Old Gardening - Page 3 of 4 - How to grow a traditional organic garden

Old Gardening

How to grow a traditional organic garden

Example of Crop Rotation

Crop Rotation for Small Vegetable Gardens

Where many plants grow on small pieces of land, it is best to use the shortest possible crop rotation, namely the three-field one for annual crops, example of such crop rotation:

  • The first year – on land heavily fertilized with manure in autumn: pumpkin, cauliflower, cabbage, cucumber, tomato, leek, celery, spinach
  • Year two – on land fed with compost in spring (in the absence of compost we give manure in autumn): Brussels sprouts, beetroot, onion, garlic, kohlrabi, lettuce; without addition of compost: bean, swede, parsley, radish
  • Third year – peas, soy beans, beans and various vegetables from seedlings

In addition, there should be a separate field for vegetables and berry plants that remain in one place for several years, e.g. rhubarb, sorrel, chives, asparagus, strawberry. Once the crop is finished on a particular site, the crop is moved to another field.

Traditional Crop Rotation

For Starters, the most Voracious Plants

In the traditional practice, the proper crop rotation is usually arranged first and foremost for the nutritional needs of the plants. This ensures that the nutrients supplied in the form of fertilizers or already present in the soil are used properly and as evenly as possible. This approach also refers to the oldest tradition of crop rotation. It is characterized by great simplicity and has some ecological advantages, although it is much better and healthier for the soil and the plants to crop rotation to be significantly extended, even to 6-10 years and more. In the first field, fertilized well with compost or manure, preferably already slightly composted, the most demanding plants are planted in terms of the content and availability of nutrients in the soil, including usually moisture.

Then you plan to sow or plant plants that are less demanding in terms of nutrients, including those that should not be allowed to enter the freshly-fertilized field because then more pests develop on them, such as carrots. Finally, plants that do not require too much nutrient in the soil will end up in the field. In the following year this cycle is repeated.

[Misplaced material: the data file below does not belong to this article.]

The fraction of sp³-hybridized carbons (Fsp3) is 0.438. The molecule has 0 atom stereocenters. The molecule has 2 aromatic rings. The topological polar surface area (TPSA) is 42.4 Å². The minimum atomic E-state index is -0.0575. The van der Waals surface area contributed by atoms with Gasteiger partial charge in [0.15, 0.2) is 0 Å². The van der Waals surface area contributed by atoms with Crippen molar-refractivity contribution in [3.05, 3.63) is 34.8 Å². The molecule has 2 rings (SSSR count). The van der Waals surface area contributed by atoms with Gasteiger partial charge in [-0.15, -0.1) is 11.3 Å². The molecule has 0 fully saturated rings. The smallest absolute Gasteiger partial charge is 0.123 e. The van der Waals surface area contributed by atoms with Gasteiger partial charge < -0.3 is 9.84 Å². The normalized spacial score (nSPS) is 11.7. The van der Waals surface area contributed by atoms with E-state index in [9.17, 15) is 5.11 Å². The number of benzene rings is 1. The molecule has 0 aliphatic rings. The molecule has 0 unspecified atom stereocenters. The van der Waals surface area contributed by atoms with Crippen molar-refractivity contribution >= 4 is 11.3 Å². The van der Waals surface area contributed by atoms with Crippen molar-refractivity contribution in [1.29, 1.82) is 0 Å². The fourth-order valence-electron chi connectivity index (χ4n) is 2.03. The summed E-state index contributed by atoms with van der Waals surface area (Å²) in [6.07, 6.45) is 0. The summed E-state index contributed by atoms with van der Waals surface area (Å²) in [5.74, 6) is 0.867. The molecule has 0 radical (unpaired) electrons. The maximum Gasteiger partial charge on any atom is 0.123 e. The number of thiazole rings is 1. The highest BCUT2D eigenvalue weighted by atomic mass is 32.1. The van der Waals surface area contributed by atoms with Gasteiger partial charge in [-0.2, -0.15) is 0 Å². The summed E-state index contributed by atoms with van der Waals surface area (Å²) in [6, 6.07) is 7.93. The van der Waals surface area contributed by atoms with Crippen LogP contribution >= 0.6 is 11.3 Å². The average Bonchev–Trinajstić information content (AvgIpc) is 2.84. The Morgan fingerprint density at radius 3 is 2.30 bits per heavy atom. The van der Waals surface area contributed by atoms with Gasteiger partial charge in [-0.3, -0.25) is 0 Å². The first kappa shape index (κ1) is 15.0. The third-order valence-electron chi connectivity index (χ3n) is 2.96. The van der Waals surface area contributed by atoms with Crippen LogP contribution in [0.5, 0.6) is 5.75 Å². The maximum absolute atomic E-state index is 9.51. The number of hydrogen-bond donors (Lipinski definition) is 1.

Crop Rotation Planning – How to do it?

Dividing the garden into several pieces 

Usually, when planning the crop rotation, we divide the field into several smaller pieces – depending on how many years of rotation we want to introduce. Then we determine the order of sown plants on these fields. In such a plan it is also worthwhile to include a place for growing perennial crops. e.g. strawberries, strawberries, flowers. 

It is also worthwhile to initially, at least from time to time, provide for the cultivation of grains which will play an important sanitary role in the crop rotation. It is also advisable to provide for the cultivation of butterfly plants, which enrich the soil with nitrogen. Then we start to determine the exact sequence of plants after each other. 

Crop Rotation – the Simplest Medicine for Soil

If one were to assess the value of crop rotation, i.e. the rotation of plants grown in succession, in terms of human health, ecological health prophylaxis, one could simply say: It is the best soil-healing drug and the best guarantee of good health of plants, their good growth and yield and their protection against weakness, diseases and pests. The different efforts of every horticulturist or farmer, including organic farmers, will really be of no use if they make mistakes at the very beginning of the changeover, planning the crop rotation. This applies both to the mini garden by the house and to the large field. 

Biodiversity in the Garden. How to Design it?

No Monoculture

To achieve biodiversity in the garden, we should first of all avoid monoculture, i.e. growing the same plants on one field or a fragment of the garden especially on a larger area. Why? Because every horticultural monoculture, whether conventional or organic, is foreign to nature, contrary to the laws of nature, contrary to the principle of biodiversity.

Organic horticulturalists and organic farmers integrate nature’s diversity into their system and make full use of it. We grow a wide variety of plants, we use crop rotation, changing plants every year on different areas…”. Robert Rodale

Page 3 of 4

OldGardening 2020